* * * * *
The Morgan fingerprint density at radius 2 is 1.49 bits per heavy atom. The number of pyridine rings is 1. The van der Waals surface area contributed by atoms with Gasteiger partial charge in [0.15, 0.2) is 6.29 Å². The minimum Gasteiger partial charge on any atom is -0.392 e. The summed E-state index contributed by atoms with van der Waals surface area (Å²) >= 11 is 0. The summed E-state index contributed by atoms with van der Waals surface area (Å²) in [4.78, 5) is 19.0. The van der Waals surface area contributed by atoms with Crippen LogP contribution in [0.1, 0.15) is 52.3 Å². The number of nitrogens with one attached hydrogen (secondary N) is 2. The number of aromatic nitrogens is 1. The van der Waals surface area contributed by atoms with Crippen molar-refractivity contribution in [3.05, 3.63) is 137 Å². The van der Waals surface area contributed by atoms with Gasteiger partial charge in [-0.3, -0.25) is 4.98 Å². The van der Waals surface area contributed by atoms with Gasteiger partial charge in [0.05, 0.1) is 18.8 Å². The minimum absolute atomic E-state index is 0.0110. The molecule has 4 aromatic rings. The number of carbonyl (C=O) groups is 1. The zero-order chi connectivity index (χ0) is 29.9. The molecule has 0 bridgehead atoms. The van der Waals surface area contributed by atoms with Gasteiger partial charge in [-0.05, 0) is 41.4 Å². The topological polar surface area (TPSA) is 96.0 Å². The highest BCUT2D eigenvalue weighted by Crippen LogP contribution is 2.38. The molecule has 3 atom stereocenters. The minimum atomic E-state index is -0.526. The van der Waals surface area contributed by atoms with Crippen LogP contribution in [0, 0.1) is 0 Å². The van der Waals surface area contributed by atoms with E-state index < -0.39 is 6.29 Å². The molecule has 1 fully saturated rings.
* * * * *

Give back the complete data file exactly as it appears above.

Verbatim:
The Morgan fingerprint density at radius 2 is 1.49 bits per heavy atom. The number of pyridine rings is 1. The van der Waals surface area contributed by atoms with Gasteiger partial charge in [0.15, 0.2) is 6.29 Å². The minimum Gasteiger partial charge on any atom is -0.392 e. The summed E-state index contributed by atoms with van der Waals surface area (Å²) >= 11 is 0. The summed E-state index contributed by atoms with van der Waals surface area (Å²) in [4.78, 5) is 19.0. The van der Waals surface area contributed by atoms with Crippen LogP contribution in [0.1, 0.15) is 52.3 Å². The number of nitrogens with one attached hydrogen (secondary N) is 2. The number of aromatic nitrogens is 1. The van der Waals surface area contributed by atoms with Crippen molar-refractivity contribution in [3.05, 3.63) is 137 Å². The van der Waals surface area contributed by atoms with Gasteiger partial charge in [-0.3, -0.25) is 4.98 Å². The van der Waals surface area contributed by atoms with Gasteiger partial charge in [0.05, 0.1) is 18.8 Å². The minimum absolute atomic E-state index is 0.0110. The molecule has 4 aromatic rings. The number of carbonyl (C=O) groups is 1. The zero-order chi connectivity index (χ0) is 29.9. The molecule has 0 bridgehead atoms. The van der Waals surface area contributed by atoms with Gasteiger partial charge in [-0.05, 0) is 41.4 Å². The topological polar surface area (TPSA) is 96.0 Å². The highest BCUT2D eigenvalue weighted by Crippen LogP contribution is 2.38. The molecule has 3 atom stereocenters. The minimum atomic E-state index is -0.526. The van der Waals surface area contributed by atoms with Crippen LogP contribution in [0, 0.1) is 0 Å². The van der Waals surface area contributed by atoms with E-state index < -0.39 is 6.29 Å². The molecule has 1 fully saturated rings.